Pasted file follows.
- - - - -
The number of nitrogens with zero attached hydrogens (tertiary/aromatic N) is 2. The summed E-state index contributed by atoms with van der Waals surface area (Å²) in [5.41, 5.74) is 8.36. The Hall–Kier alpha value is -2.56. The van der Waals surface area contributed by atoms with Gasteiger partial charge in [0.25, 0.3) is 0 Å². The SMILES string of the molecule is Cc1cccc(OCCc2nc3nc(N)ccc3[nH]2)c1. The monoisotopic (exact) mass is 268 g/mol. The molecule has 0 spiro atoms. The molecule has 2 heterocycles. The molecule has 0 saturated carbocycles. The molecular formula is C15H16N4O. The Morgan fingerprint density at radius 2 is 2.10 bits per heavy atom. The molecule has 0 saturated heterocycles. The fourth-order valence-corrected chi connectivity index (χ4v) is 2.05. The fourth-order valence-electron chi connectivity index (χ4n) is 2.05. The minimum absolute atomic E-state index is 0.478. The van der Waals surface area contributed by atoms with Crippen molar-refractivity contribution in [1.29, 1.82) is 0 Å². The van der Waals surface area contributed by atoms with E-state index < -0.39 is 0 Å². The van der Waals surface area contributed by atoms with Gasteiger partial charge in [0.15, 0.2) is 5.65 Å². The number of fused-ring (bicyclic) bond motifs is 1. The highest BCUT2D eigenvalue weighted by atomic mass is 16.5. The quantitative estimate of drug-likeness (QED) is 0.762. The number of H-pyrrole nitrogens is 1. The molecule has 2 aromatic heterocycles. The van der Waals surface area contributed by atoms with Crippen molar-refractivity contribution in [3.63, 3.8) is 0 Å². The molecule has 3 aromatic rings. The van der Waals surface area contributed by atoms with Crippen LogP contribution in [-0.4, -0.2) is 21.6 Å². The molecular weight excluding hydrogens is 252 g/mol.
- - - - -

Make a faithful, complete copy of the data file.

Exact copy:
The number of nitrogens with zero attached hydrogens (tertiary/aromatic N) is 2. The summed E-state index contributed by atoms with van der Waals surface area (Å²) in [5.41, 5.74) is 8.36. The Hall–Kier alpha value is -2.56. The van der Waals surface area contributed by atoms with Gasteiger partial charge in [0.25, 0.3) is 0 Å². The SMILES string of the molecule is Cc1cccc(OCCc2nc3nc(N)ccc3[nH]2)c1. The monoisotopic (exact) mass is 268 g/mol. The molecule has 0 spiro atoms. The molecule has 2 heterocycles. The molecule has 0 saturated carbocycles. The molecular formula is C15H16N4O. The Morgan fingerprint density at radius 2 is 2.10 bits per heavy atom. The molecule has 0 saturated heterocycles. The fourth-order valence-corrected chi connectivity index (χ4v) is 2.05. The fourth-order valence-electron chi connectivity index (χ4n) is 2.05. The minimum absolute atomic E-state index is 0.478. The van der Waals surface area contributed by atoms with Crippen molar-refractivity contribution in [1.29, 1.82) is 0 Å². The van der Waals surface area contributed by atoms with E-state index < -0.39 is 0 Å². The van der Waals surface area contributed by atoms with Gasteiger partial charge in [0.15, 0.2) is 5.65 Å². The number of fused-ring (bicyclic) bond motifs is 1. The highest BCUT2D eigenvalue weighted by atomic mass is 16.5. The quantitative estimate of drug-likeness (QED) is 0.762. The number of H-pyrrole nitrogens is 1. The molecule has 2 aromatic heterocycles. The van der Waals surface area contributed by atoms with Crippen molar-refractivity contribution in [3.63, 3.8) is 0 Å². The molecule has 3 aromatic rings. The van der Waals surface area contributed by atoms with Crippen LogP contribution in [-0.4, -0.2) is 21.6 Å². The molecular weight excluding hydrogens is 252 g/mol.